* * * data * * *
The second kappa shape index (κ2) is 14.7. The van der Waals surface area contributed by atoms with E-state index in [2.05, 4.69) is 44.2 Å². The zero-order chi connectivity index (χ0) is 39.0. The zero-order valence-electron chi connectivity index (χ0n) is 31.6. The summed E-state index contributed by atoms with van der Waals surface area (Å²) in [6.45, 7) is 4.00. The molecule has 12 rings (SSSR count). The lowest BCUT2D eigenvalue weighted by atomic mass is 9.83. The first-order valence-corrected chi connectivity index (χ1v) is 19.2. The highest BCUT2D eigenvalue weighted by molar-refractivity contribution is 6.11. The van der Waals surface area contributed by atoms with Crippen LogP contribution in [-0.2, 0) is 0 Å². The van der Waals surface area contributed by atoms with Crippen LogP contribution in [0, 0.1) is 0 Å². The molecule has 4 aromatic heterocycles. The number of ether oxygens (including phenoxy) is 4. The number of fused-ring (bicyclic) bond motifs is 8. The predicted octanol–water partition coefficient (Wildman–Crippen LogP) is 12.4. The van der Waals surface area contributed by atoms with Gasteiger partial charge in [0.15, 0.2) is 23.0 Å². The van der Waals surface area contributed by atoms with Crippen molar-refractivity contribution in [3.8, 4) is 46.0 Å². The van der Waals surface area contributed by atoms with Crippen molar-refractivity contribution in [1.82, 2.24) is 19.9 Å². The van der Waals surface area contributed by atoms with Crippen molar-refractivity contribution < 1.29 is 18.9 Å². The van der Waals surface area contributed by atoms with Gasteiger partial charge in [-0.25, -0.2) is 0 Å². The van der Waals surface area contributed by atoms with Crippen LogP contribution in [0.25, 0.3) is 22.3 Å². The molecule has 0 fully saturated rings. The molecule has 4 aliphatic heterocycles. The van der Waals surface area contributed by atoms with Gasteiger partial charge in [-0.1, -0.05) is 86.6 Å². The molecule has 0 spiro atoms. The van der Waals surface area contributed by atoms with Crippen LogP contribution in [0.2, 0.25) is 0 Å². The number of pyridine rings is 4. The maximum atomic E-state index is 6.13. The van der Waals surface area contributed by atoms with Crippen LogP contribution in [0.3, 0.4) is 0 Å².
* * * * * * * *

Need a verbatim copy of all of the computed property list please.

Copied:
The second kappa shape index (κ2) is 14.7. The van der Waals surface area contributed by atoms with E-state index in [2.05, 4.69) is 44.2 Å². The zero-order chi connectivity index (χ0) is 39.0. The zero-order valence-electron chi connectivity index (χ0n) is 31.6. The summed E-state index contributed by atoms with van der Waals surface area (Å²) in [6.45, 7) is 4.00. The molecule has 12 rings (SSSR count). The lowest BCUT2D eigenvalue weighted by atomic mass is 9.83. The first-order valence-corrected chi connectivity index (χ1v) is 19.2. The highest BCUT2D eigenvalue weighted by molar-refractivity contribution is 6.11. The van der Waals surface area contributed by atoms with Crippen LogP contribution in [-0.2, 0) is 0 Å². The van der Waals surface area contributed by atoms with Crippen LogP contribution in [0, 0.1) is 0 Å². The molecule has 4 aromatic heterocycles. The number of ether oxygens (including phenoxy) is 4. The number of fused-ring (bicyclic) bond motifs is 8. The predicted octanol–water partition coefficient (Wildman–Crippen LogP) is 12.4. The van der Waals surface area contributed by atoms with Gasteiger partial charge in [0.15, 0.2) is 23.0 Å². The van der Waals surface area contributed by atoms with Crippen molar-refractivity contribution in [3.8, 4) is 46.0 Å². The van der Waals surface area contributed by atoms with Crippen molar-refractivity contribution in [1.82, 2.24) is 19.9 Å². The van der Waals surface area contributed by atoms with Crippen molar-refractivity contribution < 1.29 is 18.9 Å². The van der Waals surface area contributed by atoms with Gasteiger partial charge in [-0.25, -0.2) is 0 Å². The van der Waals surface area contributed by atoms with Crippen LogP contribution in [0.25, 0.3) is 22.3 Å². The molecule has 0 fully saturated rings. The molecule has 4 aliphatic heterocycles. The van der Waals surface area contributed by atoms with Gasteiger partial charge in [-0.1, -0.05) is 86.6 Å². The molecule has 0 spiro atoms. The van der Waals surface area contributed by atoms with Crippen LogP contribution in [0.2, 0.25) is 0 Å². The number of pyridine rings is 4. The maximum atomic E-state index is 6.13. The van der Waals surface area contributed by atoms with Crippen LogP contribution in [0.3, 0.4) is 0 Å².